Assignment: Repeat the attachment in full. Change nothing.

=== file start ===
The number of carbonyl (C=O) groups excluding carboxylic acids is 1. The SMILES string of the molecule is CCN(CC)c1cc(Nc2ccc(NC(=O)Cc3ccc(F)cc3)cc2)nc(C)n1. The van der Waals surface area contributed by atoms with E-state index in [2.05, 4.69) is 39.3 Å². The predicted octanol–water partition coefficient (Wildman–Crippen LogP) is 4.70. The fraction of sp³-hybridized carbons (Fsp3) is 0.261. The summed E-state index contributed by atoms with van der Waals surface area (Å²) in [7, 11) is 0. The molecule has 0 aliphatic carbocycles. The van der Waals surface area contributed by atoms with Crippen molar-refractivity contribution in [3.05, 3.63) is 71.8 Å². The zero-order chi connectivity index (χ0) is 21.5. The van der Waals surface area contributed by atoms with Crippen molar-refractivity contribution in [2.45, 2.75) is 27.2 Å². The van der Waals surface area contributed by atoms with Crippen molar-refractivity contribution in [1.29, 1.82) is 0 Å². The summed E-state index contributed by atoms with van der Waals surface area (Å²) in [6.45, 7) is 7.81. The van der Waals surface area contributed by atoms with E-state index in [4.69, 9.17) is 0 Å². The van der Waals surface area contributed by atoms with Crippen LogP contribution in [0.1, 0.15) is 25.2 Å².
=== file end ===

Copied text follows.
The number of carbonyl (C=O) groups excluding carboxylic acids is 1. The SMILES string of the molecule is CCN(CC)c1cc(Nc2ccc(NC(=O)Cc3ccc(F)cc3)cc2)nc(C)n1. The van der Waals surface area contributed by atoms with E-state index in [2.05, 4.69) is 39.3 Å². The predicted octanol–water partition coefficient (Wildman–Crippen LogP) is 4.70. The fraction of sp³-hybridized carbons (Fsp3) is 0.261. The summed E-state index contributed by atoms with van der Waals surface area (Å²) in [7, 11) is 0. The molecule has 0 aliphatic carbocycles. The van der Waals surface area contributed by atoms with Crippen molar-refractivity contribution in [3.05, 3.63) is 71.8 Å². The zero-order chi connectivity index (χ0) is 21.5. The van der Waals surface area contributed by atoms with Crippen molar-refractivity contribution in [2.45, 2.75) is 27.2 Å². The van der Waals surface area contributed by atoms with Crippen molar-refractivity contribution in [1.29, 1.82) is 0 Å². The summed E-state index contributed by atoms with van der Waals surface area (Å²) in [6.45, 7) is 7.81. The van der Waals surface area contributed by atoms with E-state index in [4.69, 9.17) is 0 Å². The van der Waals surface area contributed by atoms with Crippen LogP contribution in [0.1, 0.15) is 25.2 Å².